DON'T be afraid to ask for a question again. Online, you can feign a poor connection. Face-to-face, it's ok to say, "I'm sorry, could you say that again, please?" If you're not sure what a question means, it's better to ask, "What do you mean, exactly?" than begin to waffle and go completely off track. Remember, at this point they are finding out who you are, not whether you can do the job or not. Asking questions when you're unsure is a strength, not a weakness.
DO research the company. Go back to the job description and person specification, trawl the website, read the blogs. Go onto LinkedIn and see who works for them but also who and what they follow. Sometimes the most effective research can be reading around the subject matter. Make sure you're up to date with any government policy changes that might impact upon the industry, or the status of the market currently. The more prepared you are, the more relaxed you'll be and the better you'll present yourself.
DON'T be afraid of silence. If you can't think of an answer immediately, take a breath and think. Use stalling techniques if you need. "Hmm, that's a really good question..." is a favourite and, as long as you don't use it too often, it works. These fillers give you time to compose an answer in your head.
DO make sure you know what the interview will be about. You don't have to second-guess the actuall questions, but try to find out who will be interviewing you and their roles. Is it just one interview or a series of panels on different topics? Perhaps you're attending an assessment day, with tasks to complete as well. You're perfectly within your rights to ask as many questions ahead of time as you feel you need to.
DON'T go off on a tangent. In your answers to the interview questions, try to be as concise as possible. If you're being asked about a demonstrable skill, give a brief example of when you have displayed that skill and what the impact was. If you don't have an example, be hypothetical, so, "I would do X so that Y was more effective." If you find yourself talking about something irrelevant, simply stop - don't keep digging!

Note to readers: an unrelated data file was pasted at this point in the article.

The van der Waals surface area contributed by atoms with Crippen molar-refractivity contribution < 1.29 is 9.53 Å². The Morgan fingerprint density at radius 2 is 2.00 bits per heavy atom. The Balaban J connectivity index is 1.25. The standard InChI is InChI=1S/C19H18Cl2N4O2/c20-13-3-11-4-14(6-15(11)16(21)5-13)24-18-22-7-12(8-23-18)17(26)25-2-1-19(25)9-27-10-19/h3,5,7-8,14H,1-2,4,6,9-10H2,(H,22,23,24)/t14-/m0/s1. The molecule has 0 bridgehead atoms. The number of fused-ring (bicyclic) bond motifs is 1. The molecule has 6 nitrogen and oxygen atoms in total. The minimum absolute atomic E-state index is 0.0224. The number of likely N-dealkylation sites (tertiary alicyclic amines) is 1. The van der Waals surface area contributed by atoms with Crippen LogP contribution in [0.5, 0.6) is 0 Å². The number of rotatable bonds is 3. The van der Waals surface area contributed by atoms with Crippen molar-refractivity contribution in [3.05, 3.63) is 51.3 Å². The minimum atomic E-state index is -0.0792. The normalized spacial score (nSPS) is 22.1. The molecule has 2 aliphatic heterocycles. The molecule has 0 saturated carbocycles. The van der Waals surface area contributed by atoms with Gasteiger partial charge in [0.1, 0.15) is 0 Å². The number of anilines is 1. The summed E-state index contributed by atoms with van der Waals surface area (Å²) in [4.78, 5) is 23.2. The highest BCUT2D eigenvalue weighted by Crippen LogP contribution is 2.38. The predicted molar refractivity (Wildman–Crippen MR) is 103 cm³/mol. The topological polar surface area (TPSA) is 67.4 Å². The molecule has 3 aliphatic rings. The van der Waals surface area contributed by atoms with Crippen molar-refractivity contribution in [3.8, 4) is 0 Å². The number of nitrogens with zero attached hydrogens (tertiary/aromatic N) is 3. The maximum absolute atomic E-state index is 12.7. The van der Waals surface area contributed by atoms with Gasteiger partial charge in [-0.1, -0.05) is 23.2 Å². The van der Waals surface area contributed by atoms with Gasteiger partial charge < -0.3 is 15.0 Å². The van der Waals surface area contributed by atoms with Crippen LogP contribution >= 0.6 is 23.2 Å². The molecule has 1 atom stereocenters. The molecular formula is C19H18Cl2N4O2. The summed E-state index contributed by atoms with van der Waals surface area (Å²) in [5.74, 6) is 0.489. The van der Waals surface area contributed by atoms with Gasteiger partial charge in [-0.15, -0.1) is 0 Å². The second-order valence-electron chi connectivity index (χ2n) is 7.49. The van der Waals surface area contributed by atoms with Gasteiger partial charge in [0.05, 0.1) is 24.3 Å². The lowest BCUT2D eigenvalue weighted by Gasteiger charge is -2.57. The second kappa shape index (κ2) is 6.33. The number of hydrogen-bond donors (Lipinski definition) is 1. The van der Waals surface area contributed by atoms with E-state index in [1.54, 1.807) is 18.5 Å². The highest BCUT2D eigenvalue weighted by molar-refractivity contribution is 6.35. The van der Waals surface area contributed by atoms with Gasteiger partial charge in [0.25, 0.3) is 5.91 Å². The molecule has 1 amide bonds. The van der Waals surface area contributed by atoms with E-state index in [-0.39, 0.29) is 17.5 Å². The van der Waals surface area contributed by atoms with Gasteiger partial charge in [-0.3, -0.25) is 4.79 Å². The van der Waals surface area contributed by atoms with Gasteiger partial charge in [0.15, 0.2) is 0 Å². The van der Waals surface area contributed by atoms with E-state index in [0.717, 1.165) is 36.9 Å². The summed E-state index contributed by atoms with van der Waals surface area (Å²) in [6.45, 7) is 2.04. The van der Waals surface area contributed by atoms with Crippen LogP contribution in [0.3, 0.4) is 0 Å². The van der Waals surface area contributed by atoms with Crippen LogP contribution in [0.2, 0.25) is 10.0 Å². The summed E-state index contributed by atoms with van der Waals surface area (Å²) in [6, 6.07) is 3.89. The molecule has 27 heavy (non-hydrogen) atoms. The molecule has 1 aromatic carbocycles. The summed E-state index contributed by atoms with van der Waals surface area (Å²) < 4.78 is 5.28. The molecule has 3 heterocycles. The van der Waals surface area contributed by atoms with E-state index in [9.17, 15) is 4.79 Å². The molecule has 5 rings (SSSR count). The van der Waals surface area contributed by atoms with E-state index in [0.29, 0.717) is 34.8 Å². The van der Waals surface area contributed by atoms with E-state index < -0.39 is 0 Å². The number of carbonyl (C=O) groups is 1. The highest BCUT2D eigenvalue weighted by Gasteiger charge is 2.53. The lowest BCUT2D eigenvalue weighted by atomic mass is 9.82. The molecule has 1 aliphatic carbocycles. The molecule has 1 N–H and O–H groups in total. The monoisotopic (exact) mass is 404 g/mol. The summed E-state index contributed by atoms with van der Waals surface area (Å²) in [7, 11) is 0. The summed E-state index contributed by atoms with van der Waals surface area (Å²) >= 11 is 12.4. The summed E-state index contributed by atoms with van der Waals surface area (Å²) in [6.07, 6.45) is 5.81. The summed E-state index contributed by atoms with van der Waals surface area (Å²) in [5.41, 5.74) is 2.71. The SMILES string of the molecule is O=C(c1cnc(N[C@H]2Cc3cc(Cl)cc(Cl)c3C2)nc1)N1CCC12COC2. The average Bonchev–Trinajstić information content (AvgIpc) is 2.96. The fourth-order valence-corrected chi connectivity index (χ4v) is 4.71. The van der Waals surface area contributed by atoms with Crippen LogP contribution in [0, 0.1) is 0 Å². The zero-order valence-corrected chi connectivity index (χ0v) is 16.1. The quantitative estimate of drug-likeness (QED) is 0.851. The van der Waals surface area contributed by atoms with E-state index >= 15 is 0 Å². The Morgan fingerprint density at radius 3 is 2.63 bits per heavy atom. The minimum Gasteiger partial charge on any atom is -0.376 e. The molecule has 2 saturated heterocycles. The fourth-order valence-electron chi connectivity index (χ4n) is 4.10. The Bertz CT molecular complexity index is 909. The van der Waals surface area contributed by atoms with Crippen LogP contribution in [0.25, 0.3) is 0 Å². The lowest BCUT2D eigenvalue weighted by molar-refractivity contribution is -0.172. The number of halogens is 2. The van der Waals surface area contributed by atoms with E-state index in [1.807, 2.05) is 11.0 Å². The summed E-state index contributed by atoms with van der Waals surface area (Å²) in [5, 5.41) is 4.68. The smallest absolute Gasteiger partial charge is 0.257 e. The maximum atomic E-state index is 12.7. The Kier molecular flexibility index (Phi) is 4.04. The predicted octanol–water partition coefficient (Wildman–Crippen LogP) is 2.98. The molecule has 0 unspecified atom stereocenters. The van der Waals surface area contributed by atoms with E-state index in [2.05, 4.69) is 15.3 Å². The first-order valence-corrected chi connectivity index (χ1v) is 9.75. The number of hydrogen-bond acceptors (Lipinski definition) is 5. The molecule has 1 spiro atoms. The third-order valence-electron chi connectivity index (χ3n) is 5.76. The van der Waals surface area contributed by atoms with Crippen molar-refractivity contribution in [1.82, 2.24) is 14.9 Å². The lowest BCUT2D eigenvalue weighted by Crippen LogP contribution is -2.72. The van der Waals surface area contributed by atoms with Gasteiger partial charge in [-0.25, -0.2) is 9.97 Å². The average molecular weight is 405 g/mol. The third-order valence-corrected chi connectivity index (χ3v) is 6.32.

DO have follow-up questions. Take in some notes with things you want to know more about, whether specific to your role or the company as a whole. If you feel you've got everything you need at this stage, a good go-to is, "What's the best thing for you about coming to work each day?" It suggests a positive mindset and also allows them to wax lyrical about (hopefully) a company they're proud of. It also guarantees that the interview ends on a high note.
DON'T PANIC! Everyone gets nervous at interviews and the interviewers will be expecting that and make allowance. A little bit of stress can be your friend, sharpening and focusing your mind on the task at hand. A I wrote previously in my blog, I'm Rubbish At Interviews, however, if you don't believe in yourself, neither will they. You've been brought in for a reason. You are good enough - so show them what they'll be missing if they don't employ you.
If you'd like any help prepping for an interview, either through some coaching or a mock run-through, drop me a line at email@example.com and I'd be happy to help.